While the rules are not effective until 2018, they may nevertheless need to be taken into account in certain transactions currently being conducted. If you acquire an interest in an existing limited liability company or partnership, you should probably try to obtain a representation that the company has not elected early adoption of the new rules, and also obtain a covenant that it will not elect early adoption prior to 2018. You may also want to seek provisions in the partnership or limited liability company agreement that require the company to elect out of the new provisions if it qualifies to do so and, if it does not qualify to elect out, to elect to push any tax assessment down to the partners or members. In some cases, it may be appropriate to incorporate transfer restrictions designed to ensure that the company will qualify to elect out of the new audit procedures. Most of these same considerations are relevant should you be involved in the formation of a new partnership or limited liability company.
The Bipartisan Budget Act of 2015, which was signed into law on November 2, 2015, included various changes to the Social Security law. Those changes primarily impact couples and eliminate certain options previously available when one spouse is eligible for a spousal benefit based upon the other spouse’s earnings record. However, a limited group of people are grandfathered and may avail themselves of the advantages of the old law.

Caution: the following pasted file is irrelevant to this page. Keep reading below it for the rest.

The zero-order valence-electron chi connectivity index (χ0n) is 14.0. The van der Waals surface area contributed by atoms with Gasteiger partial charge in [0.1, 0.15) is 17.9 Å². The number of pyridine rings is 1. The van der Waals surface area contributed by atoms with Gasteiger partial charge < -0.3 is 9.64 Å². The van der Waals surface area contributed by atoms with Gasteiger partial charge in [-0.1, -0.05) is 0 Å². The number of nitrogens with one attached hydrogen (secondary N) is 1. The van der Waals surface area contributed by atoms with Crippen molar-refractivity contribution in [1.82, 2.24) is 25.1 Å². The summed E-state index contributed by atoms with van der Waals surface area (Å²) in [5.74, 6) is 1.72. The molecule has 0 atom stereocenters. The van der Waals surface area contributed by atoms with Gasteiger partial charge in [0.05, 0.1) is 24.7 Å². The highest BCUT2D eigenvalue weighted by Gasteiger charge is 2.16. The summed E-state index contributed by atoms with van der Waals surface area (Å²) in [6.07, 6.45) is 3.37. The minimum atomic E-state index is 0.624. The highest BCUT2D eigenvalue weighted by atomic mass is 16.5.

One option, commonly known as “file and suspend,” will remain available to those who are already 66 or turn 66 on or before May 1, 2016, but only if action is taken by April 30, 2016. The other option, commonly referred to as “the restricted application” or “file and restrict,” remains available for anyone born before January 1, 1954.
There are two potential advantages to file and suspend. The first is the availability of a current spousal benefit for the spouse of someone who chooses to work beyond the social security normal retirement age (currently age 66) and defers receipt of social security payments until retirement. Working beyond normal retirement age until age 70 results in a significantly larger benefit when benefits commence. However, if one files for social security at age 66 and suspends benefits before payments begin, the working spouse may continue to accrue the larger personal benefit while the other spouse may begin receiving spousal benefits based upon the working spouse’s work record.